Research on Schools and Children with Autism SPectrum Disorder

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It is the responsibility of a school to find ways to best support the learning and growth of children that fall under the umbrella of Autism Spectrum Disorder. Barnard, Prior and Potter describe autism as a “hidden disability”(2000) that the general public doesn’t have a great understanding or awareness of. Due to the lack of visibility in this disorder, many children that have characteristics or tendencies of autism can sometimes fall through the cracks. It is important that schools help to include and integrate children with autism and develop their teacher’s knowledge and teaching so they can assist in these students learning. It is also important to understand what kind of policies and programs schools have in place to help aid and support children with autism. And lastly, a school needs to be aware and proactive in how they can help to decrease the stigma that surrounds children that full under the spectrum.

A concern for families with children that have an Autistic Spectrum Disorder is how these students will be included and integrated into schools and how teachers will assist in their learning. Learners within the spectrum are often lacking in their social interaction and communication skills, and can sometimes display repetitive and unusual behaviours (AASE, 2005). Because of these characteristics, the student uses specific senses to gather information and learn. Teachers should endeavour to discover how these children learn and focus on catering to the senses they use; often visual cues and teaching aids are effective ways of getting information across to these students. Sometimes children with autism can have overactive senses, it is important as a teacher to consider how to minimise the amount of stimuli to make learni...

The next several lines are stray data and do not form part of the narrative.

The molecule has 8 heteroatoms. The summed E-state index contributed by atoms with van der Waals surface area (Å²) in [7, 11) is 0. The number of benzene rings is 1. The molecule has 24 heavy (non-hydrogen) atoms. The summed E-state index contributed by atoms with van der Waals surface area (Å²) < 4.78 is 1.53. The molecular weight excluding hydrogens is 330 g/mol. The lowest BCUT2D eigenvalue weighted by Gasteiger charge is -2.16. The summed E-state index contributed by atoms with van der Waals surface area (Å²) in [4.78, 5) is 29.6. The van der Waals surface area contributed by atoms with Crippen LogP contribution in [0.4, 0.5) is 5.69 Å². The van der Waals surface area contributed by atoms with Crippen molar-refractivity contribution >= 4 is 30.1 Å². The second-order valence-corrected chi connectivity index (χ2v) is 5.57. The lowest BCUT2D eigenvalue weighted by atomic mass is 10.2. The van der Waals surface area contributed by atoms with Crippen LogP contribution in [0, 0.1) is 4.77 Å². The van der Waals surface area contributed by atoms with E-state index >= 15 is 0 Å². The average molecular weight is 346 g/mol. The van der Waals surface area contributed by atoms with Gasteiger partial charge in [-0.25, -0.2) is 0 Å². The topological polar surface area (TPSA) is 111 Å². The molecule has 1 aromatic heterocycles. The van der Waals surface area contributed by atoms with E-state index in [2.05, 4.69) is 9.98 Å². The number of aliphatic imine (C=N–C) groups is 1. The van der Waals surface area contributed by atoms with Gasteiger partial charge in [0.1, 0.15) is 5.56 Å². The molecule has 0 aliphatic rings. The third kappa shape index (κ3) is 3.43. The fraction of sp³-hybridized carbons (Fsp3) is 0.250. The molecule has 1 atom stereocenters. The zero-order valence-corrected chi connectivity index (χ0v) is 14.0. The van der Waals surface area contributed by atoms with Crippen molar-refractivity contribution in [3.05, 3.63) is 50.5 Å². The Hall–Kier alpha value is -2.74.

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...ely of what the student’s learning difficulties were and how we could assist him and help minimise things that would unsettle him. I remember that the boy would become quite agitated when he heard loud clapping, so his classmates were always mindful of that. The entire school community really supported the boy and treated him with such respect and dignity. Being in such an encouraging environment really nurtured the student’s abilities and I believe that without such an understanding and supportive network he wouldn’t be as well adjusted and high functioning as he is today. Reducing the stigma behind autism doesn’t just improve the public’s perception but I believe it also benefits the children that have autism. Without the stigma I think that parents of children within the spectrum would be more willing to let them explore and be more adventurous in their learning.
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